July 5, 2017
Guest blog post by Hans-Jochen Luhmann, Senior Expert at the Wuppertal Institut für Klima, Umwelt, Energie.
The not even steadily but actually increasingly increasing discrepancy between target and real (NOx emission) values of cars and vans has not been a new phenomenon – it has been measured and published since more than a decade. In September 2015, the authorities got aware of the thoroughly illegal or nearly illegal nature of the causes of this increasing increase. It became now obvious also for everybody. This is an act of all of sudden attracting attention – commonly called „Dieselgate“. Dieselgate is about illegality, not about the emissions themselves.
Further investigation revealed as root cause a state failure. That is the result arrived at by EMIS or the European Parliament respectively. EMIS declined the label “state failure”, as the European Union is not a “state” in strict legal meaning – EMIS called the systemic cause „maladministration“. Whatsoever it may be labelled: It is undisputed, that agencies of national states were together the subjects responsible for slipping the slope towards non-compliance. More specifically: Agencies of some of the European Member States did fail, not an EU agency – as there does not exist such a regulatory agency at EU level, which could have failed. Nearly each of the ten (out of 29) state agencies really involved in the type approval certification business helped their clients to underperform in some of their cars’ quality. State agencies offered aid, in a discriminatory treatment. That is, reframed, EMIS’ result. EMIS diagnosed “state aid”, even not explicitely.
For European people, the (states’) failure, the detected state aid, expressed itself in three extremely harmful consequences:
(1) The number of automotive products with non-conforming type approval certificates on European roads has so far increased up to more than 30 Mio, the stock of those cars still increasing. (2) The illegal part of NOx emissions from the exhaust pipes of all these vehicles over the last ten years has already resulted in premature death cases of about 100.000, according to the European Environment Agency – also this figure increases still, year by year. (3) The damage in Europe piled up over more than a decade to a magnitude of about 800 billion Euros. That is calculated applying specific cost factors as used by US-EPA. The direction of movement also here is of course pointing upwards.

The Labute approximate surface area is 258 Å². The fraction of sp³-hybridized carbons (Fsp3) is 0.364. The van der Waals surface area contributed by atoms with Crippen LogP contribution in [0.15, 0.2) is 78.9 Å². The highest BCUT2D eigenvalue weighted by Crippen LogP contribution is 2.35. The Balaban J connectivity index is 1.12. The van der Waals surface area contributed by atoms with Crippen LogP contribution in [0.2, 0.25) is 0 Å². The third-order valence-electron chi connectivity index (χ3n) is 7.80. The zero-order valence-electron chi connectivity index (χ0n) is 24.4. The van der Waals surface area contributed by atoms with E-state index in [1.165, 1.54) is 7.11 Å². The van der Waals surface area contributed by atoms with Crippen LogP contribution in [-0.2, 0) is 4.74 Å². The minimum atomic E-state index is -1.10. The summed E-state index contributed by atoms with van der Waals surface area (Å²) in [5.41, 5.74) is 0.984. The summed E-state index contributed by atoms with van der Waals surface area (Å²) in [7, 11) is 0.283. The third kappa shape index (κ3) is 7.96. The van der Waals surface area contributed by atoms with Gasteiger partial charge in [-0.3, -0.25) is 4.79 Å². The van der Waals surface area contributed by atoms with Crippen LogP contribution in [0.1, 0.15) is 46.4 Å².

These consequences cannot be made undone. To cancel the ruling non-conformity state in total, to implement the rule of law immediately, is an aim of illusionary nature. It would imply to revoke the type approval of more than 30 Mio vehicles in Europe and to allow them to re-enter the roads only after having brought each of them in legal conformity. This approach conforms to legal textbooks, but is too radical for being implementable. It would imply litigation cost of about 400 billion Euros for OEM, mostly with producing facilities in Europe. Apparently they won’t be able to bear such a burden, but also members of the car manufacturer family are “too big to fail” – “their” member states would have to bail them out, a second sovereign debt crisis, as in the aftermath of 2008, would arise. That is simply too much for Europe.
We seem to be condemned to live with the given and even growing illegal state of affairs, even if it may be against basic principles of states where allegedly the law may rule. The ambiguous behaviour of all Ministers responsible in states with an automotive industry is to be understood as an expression of this dilemma. Any Minister in charge, Alexander Dobrindt in Germany e.g., has no choice than ambiguously deal with the outcome of what his predecessors have decided in the second half of the 2000-decade.